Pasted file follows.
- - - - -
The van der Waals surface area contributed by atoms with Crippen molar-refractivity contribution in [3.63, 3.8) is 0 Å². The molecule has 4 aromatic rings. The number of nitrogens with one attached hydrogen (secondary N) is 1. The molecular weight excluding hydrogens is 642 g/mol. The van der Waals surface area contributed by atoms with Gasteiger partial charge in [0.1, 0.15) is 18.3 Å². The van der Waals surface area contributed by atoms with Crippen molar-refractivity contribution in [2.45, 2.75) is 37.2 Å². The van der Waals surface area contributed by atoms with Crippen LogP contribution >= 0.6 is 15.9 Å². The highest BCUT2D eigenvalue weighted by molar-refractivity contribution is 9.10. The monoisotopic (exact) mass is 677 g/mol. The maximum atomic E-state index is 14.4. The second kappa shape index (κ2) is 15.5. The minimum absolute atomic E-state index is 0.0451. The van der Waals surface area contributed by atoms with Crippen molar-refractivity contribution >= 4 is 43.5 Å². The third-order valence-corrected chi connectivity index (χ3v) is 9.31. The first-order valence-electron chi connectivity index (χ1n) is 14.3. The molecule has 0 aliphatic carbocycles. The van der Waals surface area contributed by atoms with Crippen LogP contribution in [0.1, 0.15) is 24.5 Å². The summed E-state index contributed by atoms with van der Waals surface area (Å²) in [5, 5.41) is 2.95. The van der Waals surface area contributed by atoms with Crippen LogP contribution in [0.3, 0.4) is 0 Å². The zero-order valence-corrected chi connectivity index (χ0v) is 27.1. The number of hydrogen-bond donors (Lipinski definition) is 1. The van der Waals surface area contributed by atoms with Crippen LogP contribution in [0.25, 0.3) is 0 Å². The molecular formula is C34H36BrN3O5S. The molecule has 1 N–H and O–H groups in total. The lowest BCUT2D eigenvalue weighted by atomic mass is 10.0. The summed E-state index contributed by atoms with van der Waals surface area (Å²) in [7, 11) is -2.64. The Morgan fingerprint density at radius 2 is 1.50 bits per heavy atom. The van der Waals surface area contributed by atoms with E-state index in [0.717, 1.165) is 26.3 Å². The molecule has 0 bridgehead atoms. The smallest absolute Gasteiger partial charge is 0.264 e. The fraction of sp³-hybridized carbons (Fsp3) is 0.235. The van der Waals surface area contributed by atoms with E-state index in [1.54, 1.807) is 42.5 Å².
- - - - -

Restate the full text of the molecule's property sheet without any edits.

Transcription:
The van der Waals surface area contributed by atoms with Crippen molar-refractivity contribution in [3.63, 3.8) is 0 Å². The molecule has 4 aromatic rings. The number of nitrogens with one attached hydrogen (secondary N) is 1. The molecular weight excluding hydrogens is 642 g/mol. The van der Waals surface area contributed by atoms with Gasteiger partial charge in [0.1, 0.15) is 18.3 Å². The van der Waals surface area contributed by atoms with Crippen molar-refractivity contribution in [2.45, 2.75) is 37.2 Å². The van der Waals surface area contributed by atoms with Crippen LogP contribution >= 0.6 is 15.9 Å². The highest BCUT2D eigenvalue weighted by molar-refractivity contribution is 9.10. The monoisotopic (exact) mass is 677 g/mol. The maximum atomic E-state index is 14.4. The second kappa shape index (κ2) is 15.5. The minimum absolute atomic E-state index is 0.0451. The van der Waals surface area contributed by atoms with Crippen molar-refractivity contribution >= 4 is 43.5 Å². The third-order valence-corrected chi connectivity index (χ3v) is 9.31. The first-order valence-electron chi connectivity index (χ1n) is 14.3. The molecule has 0 aliphatic carbocycles. The van der Waals surface area contributed by atoms with Crippen LogP contribution in [0.1, 0.15) is 24.5 Å². The summed E-state index contributed by atoms with van der Waals surface area (Å²) in [5, 5.41) is 2.95. The van der Waals surface area contributed by atoms with Crippen LogP contribution in [0.3, 0.4) is 0 Å². The zero-order valence-corrected chi connectivity index (χ0v) is 27.1. The number of hydrogen-bond donors (Lipinski definition) is 1. The van der Waals surface area contributed by atoms with Crippen LogP contribution in [0.25, 0.3) is 0 Å². The molecular formula is C34H36BrN3O5S. The molecule has 1 N–H and O–H groups in total. The lowest BCUT2D eigenvalue weighted by atomic mass is 10.0. The summed E-state index contributed by atoms with van der Waals surface area (Å²) in [7, 11) is -2.64. The Morgan fingerprint density at radius 2 is 1.50 bits per heavy atom. The van der Waals surface area contributed by atoms with E-state index in [0.717, 1.165) is 26.3 Å². The molecule has 0 bridgehead atoms. The smallest absolute Gasteiger partial charge is 0.264 e. The fraction of sp³-hybridized carbons (Fsp3) is 0.235. The van der Waals surface area contributed by atoms with E-state index in [1.54, 1.807) is 42.5 Å².